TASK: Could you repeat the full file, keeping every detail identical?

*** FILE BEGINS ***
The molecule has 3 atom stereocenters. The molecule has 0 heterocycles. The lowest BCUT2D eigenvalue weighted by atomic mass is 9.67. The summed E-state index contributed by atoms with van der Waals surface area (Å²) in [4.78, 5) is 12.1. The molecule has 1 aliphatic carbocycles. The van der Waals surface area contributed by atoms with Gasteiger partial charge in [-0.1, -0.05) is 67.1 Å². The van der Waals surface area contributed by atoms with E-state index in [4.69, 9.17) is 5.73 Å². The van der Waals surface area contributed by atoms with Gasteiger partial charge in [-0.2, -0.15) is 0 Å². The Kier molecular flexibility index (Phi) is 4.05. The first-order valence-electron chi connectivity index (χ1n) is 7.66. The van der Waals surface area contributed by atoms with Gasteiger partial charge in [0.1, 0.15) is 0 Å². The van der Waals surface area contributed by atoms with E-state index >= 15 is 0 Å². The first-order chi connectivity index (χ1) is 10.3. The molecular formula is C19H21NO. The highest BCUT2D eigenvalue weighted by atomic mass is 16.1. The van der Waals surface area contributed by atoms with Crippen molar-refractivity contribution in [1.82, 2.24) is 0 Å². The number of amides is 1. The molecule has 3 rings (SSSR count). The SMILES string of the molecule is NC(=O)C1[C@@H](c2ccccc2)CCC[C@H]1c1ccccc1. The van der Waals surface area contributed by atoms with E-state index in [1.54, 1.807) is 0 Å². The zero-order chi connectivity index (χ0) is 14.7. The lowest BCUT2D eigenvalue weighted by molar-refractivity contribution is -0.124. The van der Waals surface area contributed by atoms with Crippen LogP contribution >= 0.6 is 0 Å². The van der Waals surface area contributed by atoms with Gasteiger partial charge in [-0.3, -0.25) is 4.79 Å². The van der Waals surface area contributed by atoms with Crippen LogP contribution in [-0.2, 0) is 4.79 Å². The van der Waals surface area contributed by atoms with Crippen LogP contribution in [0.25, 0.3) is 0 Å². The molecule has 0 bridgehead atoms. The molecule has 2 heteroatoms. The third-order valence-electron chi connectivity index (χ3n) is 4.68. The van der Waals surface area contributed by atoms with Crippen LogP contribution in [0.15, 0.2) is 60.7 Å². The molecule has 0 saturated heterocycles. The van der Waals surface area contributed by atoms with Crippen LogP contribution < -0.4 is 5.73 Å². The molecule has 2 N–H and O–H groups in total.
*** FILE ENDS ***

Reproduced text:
The molecule has 3 atom stereocenters. The molecule has 0 heterocycles. The lowest BCUT2D eigenvalue weighted by atomic mass is 9.67. The summed E-state index contributed by atoms with van der Waals surface area (Å²) in [4.78, 5) is 12.1. The molecule has 1 aliphatic carbocycles. The van der Waals surface area contributed by atoms with Gasteiger partial charge in [-0.1, -0.05) is 67.1 Å². The van der Waals surface area contributed by atoms with E-state index in [4.69, 9.17) is 5.73 Å². The van der Waals surface area contributed by atoms with Gasteiger partial charge in [-0.2, -0.15) is 0 Å². The Kier molecular flexibility index (Phi) is 4.05. The first-order valence-electron chi connectivity index (χ1n) is 7.66. The van der Waals surface area contributed by atoms with Gasteiger partial charge in [0.1, 0.15) is 0 Å². The van der Waals surface area contributed by atoms with E-state index >= 15 is 0 Å². The first-order chi connectivity index (χ1) is 10.3. The molecular formula is C19H21NO. The highest BCUT2D eigenvalue weighted by atomic mass is 16.1. The van der Waals surface area contributed by atoms with Crippen molar-refractivity contribution in [1.82, 2.24) is 0 Å². The number of amides is 1. The molecule has 3 rings (SSSR count). The SMILES string of the molecule is NC(=O)C1[C@@H](c2ccccc2)CCC[C@H]1c1ccccc1. The van der Waals surface area contributed by atoms with E-state index in [1.54, 1.807) is 0 Å². The zero-order chi connectivity index (χ0) is 14.7. The lowest BCUT2D eigenvalue weighted by molar-refractivity contribution is -0.124. The van der Waals surface area contributed by atoms with Crippen LogP contribution >= 0.6 is 0 Å². The van der Waals surface area contributed by atoms with Gasteiger partial charge in [-0.3, -0.25) is 4.79 Å². The van der Waals surface area contributed by atoms with Crippen LogP contribution in [-0.2, 0) is 4.79 Å². The van der Waals surface area contributed by atoms with Crippen LogP contribution in [0.25, 0.3) is 0 Å². The molecule has 0 bridgehead atoms. The molecule has 2 heteroatoms. The third-order valence-electron chi connectivity index (χ3n) is 4.68. The van der Waals surface area contributed by atoms with Crippen LogP contribution in [0.15, 0.2) is 60.7 Å². The molecule has 0 saturated heterocycles. The van der Waals surface area contributed by atoms with Crippen LogP contribution < -0.4 is 5.73 Å². The molecule has 2 N–H and O–H groups in total.